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Democracies Through the Lens of the Liberal Arts


Campus-wide, yearlong theme examines historical, philosophical, and global aspects of democracy


Published August 31, 2021

With presidential colloquia by influential thought leaders, as well as lectures on the fight for racial justice and art exhibitions on America’s political landscape, the college’s Year on Democracies initiative promises a comprehensive exploration of what President Kathleen McCartney called “notions of democracy around the world.”

“The Year on Democracies is an important and visible way that Smith will focus its curricular and co-curricular resources on questions that lie at the heart of the liberal arts,” McCartney said in a message to the campus. “Examining what we mean by ‘democracies’ has never seemed more compelling nor more urgent.”

Events of the past year, both in the United States and abroad, point to the need for a deep intellectual dive into the global and historical aspects of democracy, according to Alex Keller, professor of film and media studies and director of the Kahn Liberal Arts Institute, one of several campus partners helping to organize the program. “If ever there was a moment to think and reflect together about democracy—the idea, as well as the governmental, organizational, philosophical, and ethical concept—it is now,” she said. “Democracies, and democratic ways of thinking, have revealed themselves to be as fragile as they are robust, a fact that is true well beyond the United States.”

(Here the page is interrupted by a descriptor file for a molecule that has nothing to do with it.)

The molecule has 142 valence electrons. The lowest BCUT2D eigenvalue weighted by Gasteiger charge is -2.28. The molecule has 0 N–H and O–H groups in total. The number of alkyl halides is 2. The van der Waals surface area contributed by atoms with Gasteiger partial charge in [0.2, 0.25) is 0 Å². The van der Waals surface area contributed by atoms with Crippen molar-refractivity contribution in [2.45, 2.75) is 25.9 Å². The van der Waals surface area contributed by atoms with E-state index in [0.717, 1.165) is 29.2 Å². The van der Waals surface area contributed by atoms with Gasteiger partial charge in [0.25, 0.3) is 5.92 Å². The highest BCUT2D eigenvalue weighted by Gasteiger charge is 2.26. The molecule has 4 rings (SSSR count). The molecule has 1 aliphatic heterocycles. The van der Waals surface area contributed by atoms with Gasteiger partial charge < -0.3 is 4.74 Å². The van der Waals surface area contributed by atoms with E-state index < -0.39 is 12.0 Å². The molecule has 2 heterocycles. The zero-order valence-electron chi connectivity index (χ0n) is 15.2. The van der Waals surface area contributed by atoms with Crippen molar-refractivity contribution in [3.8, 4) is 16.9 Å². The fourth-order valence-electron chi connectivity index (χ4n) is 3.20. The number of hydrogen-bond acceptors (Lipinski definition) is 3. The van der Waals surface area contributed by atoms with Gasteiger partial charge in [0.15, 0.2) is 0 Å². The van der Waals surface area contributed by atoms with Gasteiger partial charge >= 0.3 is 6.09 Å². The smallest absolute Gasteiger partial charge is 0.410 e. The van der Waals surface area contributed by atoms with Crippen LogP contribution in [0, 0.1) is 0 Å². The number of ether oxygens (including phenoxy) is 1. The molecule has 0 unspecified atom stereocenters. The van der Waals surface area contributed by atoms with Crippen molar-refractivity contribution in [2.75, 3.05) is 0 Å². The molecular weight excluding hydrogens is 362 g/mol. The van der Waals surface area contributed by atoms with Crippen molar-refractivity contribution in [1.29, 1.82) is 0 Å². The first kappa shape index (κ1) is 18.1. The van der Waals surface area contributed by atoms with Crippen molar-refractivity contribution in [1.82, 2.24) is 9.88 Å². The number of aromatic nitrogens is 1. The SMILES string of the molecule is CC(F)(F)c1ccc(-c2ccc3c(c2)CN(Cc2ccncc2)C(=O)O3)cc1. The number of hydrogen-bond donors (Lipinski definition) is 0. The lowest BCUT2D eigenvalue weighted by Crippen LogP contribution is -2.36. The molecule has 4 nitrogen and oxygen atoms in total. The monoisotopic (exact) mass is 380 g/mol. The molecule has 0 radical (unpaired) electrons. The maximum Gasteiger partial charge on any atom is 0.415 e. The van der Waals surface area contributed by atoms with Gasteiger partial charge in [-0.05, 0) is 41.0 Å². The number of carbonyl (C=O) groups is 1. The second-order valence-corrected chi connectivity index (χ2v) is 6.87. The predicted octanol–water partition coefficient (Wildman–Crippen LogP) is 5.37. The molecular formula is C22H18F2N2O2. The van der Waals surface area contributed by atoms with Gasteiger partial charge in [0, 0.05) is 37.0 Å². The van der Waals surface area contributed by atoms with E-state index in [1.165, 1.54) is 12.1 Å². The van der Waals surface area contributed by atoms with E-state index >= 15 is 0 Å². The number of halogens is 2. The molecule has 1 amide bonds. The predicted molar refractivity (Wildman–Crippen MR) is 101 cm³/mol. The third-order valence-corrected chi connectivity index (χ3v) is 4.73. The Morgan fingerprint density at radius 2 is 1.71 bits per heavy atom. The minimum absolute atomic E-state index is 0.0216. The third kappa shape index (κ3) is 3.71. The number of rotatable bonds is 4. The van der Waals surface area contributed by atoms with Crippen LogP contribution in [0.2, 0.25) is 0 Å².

The idea for the democracies initiative has its roots in the college’s successful Year on Climate Change, said Keller. “I saw how the Year on Climate Change had been so generative,” she said, “and though climate change is the single biggest issue of our age, the fragility of democracy worldwide is next—and, in some ways, is inextricably linked with getting a handle on climate change.”

To facilitate the development of democracy-related courses, programs, and events, President McCartney allocated nearly $100,000 in Innovation Grants with the goal of inspiring faculty, students, and staff to explore the topic “through the lens of every aspect of the college’s offerings.” So far, more than 50 courses in disciplines across the curriculum—including art history, woodcut printmaking, engineering and computer science—are focusing on various aspects of democracy. As part of another presidential initiative, Humanities and Social Sciences Labs, Keller started a democracies lab in which students conducted research into what student involvement might look like. Networks among student and other organizations on campus have developed to generate student-led programming. This work will continue through the academic year, Keller said.

“Woodcut Printmaking” is one of the courses associated with the Year on Democracies. 

Keller notes the long history of activism and community engagement at Smith and considers the Year on Democracies to be another way of including as many constituents as possible. The intent, she said, is not to sound democracy’s death knell, nor to assume its perfectability, but rather “to look at how we can really make it true and real for everybody—not just at the voting booth but as a daily life practice.”